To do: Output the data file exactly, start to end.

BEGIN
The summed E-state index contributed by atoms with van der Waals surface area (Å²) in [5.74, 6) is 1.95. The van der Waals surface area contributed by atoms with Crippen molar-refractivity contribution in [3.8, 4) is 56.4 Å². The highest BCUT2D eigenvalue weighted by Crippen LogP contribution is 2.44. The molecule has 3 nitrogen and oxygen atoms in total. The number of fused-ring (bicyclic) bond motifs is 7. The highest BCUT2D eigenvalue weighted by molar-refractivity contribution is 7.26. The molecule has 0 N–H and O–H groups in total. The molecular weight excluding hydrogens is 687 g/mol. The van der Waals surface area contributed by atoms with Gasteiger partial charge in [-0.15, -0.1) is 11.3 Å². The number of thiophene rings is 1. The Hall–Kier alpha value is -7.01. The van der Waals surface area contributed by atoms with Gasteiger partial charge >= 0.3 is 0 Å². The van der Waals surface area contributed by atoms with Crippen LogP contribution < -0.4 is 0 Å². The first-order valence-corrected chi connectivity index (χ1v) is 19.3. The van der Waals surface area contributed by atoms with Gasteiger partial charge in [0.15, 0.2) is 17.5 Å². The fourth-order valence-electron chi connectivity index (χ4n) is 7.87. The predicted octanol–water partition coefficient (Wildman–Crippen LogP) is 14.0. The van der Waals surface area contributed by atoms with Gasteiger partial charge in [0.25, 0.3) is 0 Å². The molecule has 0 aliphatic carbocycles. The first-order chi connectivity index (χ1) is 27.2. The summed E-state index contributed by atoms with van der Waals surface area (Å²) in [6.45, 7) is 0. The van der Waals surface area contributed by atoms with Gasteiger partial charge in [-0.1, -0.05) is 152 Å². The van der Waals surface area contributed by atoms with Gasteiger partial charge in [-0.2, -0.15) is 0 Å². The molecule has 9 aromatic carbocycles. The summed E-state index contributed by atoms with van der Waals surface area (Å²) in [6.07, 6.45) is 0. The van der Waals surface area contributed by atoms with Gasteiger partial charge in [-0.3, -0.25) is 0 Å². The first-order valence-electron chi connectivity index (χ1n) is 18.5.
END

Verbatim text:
The summed E-state index contributed by atoms with van der Waals surface area (Å²) in [5.74, 6) is 1.95. The van der Waals surface area contributed by atoms with Crippen molar-refractivity contribution in [3.8, 4) is 56.4 Å². The highest BCUT2D eigenvalue weighted by Crippen LogP contribution is 2.44. The molecule has 3 nitrogen and oxygen atoms in total. The number of fused-ring (bicyclic) bond motifs is 7. The highest BCUT2D eigenvalue weighted by molar-refractivity contribution is 7.26. The molecule has 0 N–H and O–H groups in total. The molecular weight excluding hydrogens is 687 g/mol. The van der Waals surface area contributed by atoms with Gasteiger partial charge in [-0.15, -0.1) is 11.3 Å². The number of thiophene rings is 1. The Hall–Kier alpha value is -7.01. The van der Waals surface area contributed by atoms with Gasteiger partial charge >= 0.3 is 0 Å². The van der Waals surface area contributed by atoms with Crippen LogP contribution < -0.4 is 0 Å². The first-order valence-corrected chi connectivity index (χ1v) is 19.3. The van der Waals surface area contributed by atoms with Gasteiger partial charge in [0.15, 0.2) is 17.5 Å². The fourth-order valence-electron chi connectivity index (χ4n) is 7.87. The predicted octanol–water partition coefficient (Wildman–Crippen LogP) is 14.0. The van der Waals surface area contributed by atoms with Gasteiger partial charge in [0.25, 0.3) is 0 Å². The molecule has 0 aliphatic carbocycles. The first-order chi connectivity index (χ1) is 27.2. The summed E-state index contributed by atoms with van der Waals surface area (Å²) in [6.45, 7) is 0. The van der Waals surface area contributed by atoms with Gasteiger partial charge in [-0.1, -0.05) is 152 Å². The van der Waals surface area contributed by atoms with Gasteiger partial charge in [-0.2, -0.15) is 0 Å². The molecule has 9 aromatic carbocycles. The summed E-state index contributed by atoms with van der Waals surface area (Å²) in [6.07, 6.45) is 0. The van der Waals surface area contributed by atoms with Gasteiger partial charge in [-0.3, -0.25) is 0 Å². The first-order valence-electron chi connectivity index (χ1n) is 18.5.